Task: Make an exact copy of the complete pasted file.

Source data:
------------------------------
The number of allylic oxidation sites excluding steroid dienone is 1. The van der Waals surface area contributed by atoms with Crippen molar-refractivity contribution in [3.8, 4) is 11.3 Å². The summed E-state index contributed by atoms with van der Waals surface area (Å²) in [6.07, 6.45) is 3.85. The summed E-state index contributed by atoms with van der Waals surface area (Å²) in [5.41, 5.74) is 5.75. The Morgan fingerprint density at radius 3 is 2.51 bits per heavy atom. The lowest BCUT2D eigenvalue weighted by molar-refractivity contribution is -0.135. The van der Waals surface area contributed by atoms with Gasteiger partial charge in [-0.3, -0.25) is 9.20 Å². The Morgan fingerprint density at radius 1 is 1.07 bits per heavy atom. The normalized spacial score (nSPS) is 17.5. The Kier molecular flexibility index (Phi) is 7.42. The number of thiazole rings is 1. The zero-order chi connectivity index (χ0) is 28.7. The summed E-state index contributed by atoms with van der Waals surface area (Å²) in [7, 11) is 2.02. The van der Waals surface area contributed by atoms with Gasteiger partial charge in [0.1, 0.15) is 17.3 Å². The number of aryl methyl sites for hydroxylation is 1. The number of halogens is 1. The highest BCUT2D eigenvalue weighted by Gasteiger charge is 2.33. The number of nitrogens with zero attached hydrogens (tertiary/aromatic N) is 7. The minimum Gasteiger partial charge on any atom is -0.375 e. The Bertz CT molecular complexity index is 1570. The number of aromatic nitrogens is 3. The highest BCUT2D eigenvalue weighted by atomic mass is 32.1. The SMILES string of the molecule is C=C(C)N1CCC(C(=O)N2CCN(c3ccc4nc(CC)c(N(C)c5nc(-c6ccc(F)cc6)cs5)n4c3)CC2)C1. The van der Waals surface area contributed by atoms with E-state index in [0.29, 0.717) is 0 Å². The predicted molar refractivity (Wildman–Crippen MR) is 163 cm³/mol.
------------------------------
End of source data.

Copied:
The number of allylic oxidation sites excluding steroid dienone is 1. The van der Waals surface area contributed by atoms with Crippen molar-refractivity contribution in [3.8, 4) is 11.3 Å². The summed E-state index contributed by atoms with van der Waals surface area (Å²) in [6.07, 6.45) is 3.85. The summed E-state index contributed by atoms with van der Waals surface area (Å²) in [5.41, 5.74) is 5.75. The Morgan fingerprint density at radius 3 is 2.51 bits per heavy atom. The lowest BCUT2D eigenvalue weighted by molar-refractivity contribution is -0.135. The van der Waals surface area contributed by atoms with Gasteiger partial charge in [-0.3, -0.25) is 9.20 Å². The Morgan fingerprint density at radius 1 is 1.07 bits per heavy atom. The normalized spacial score (nSPS) is 17.5. The Kier molecular flexibility index (Phi) is 7.42. The number of thiazole rings is 1. The zero-order chi connectivity index (χ0) is 28.7. The summed E-state index contributed by atoms with van der Waals surface area (Å²) in [7, 11) is 2.02. The van der Waals surface area contributed by atoms with Gasteiger partial charge in [0.1, 0.15) is 17.3 Å². The number of aryl methyl sites for hydroxylation is 1. The number of halogens is 1. The highest BCUT2D eigenvalue weighted by Gasteiger charge is 2.33. The number of nitrogens with zero attached hydrogens (tertiary/aromatic N) is 7. The minimum Gasteiger partial charge on any atom is -0.375 e. The Bertz CT molecular complexity index is 1570. The number of aromatic nitrogens is 3. The highest BCUT2D eigenvalue weighted by atomic mass is 32.1. The SMILES string of the molecule is C=C(C)N1CCC(C(=O)N2CCN(c3ccc4nc(CC)c(N(C)c5nc(-c6ccc(F)cc6)cs5)n4c3)CC2)C1. The van der Waals surface area contributed by atoms with E-state index in [0.29, 0.717) is 0 Å². The predicted molar refractivity (Wildman–Crippen MR) is 163 cm³/mol.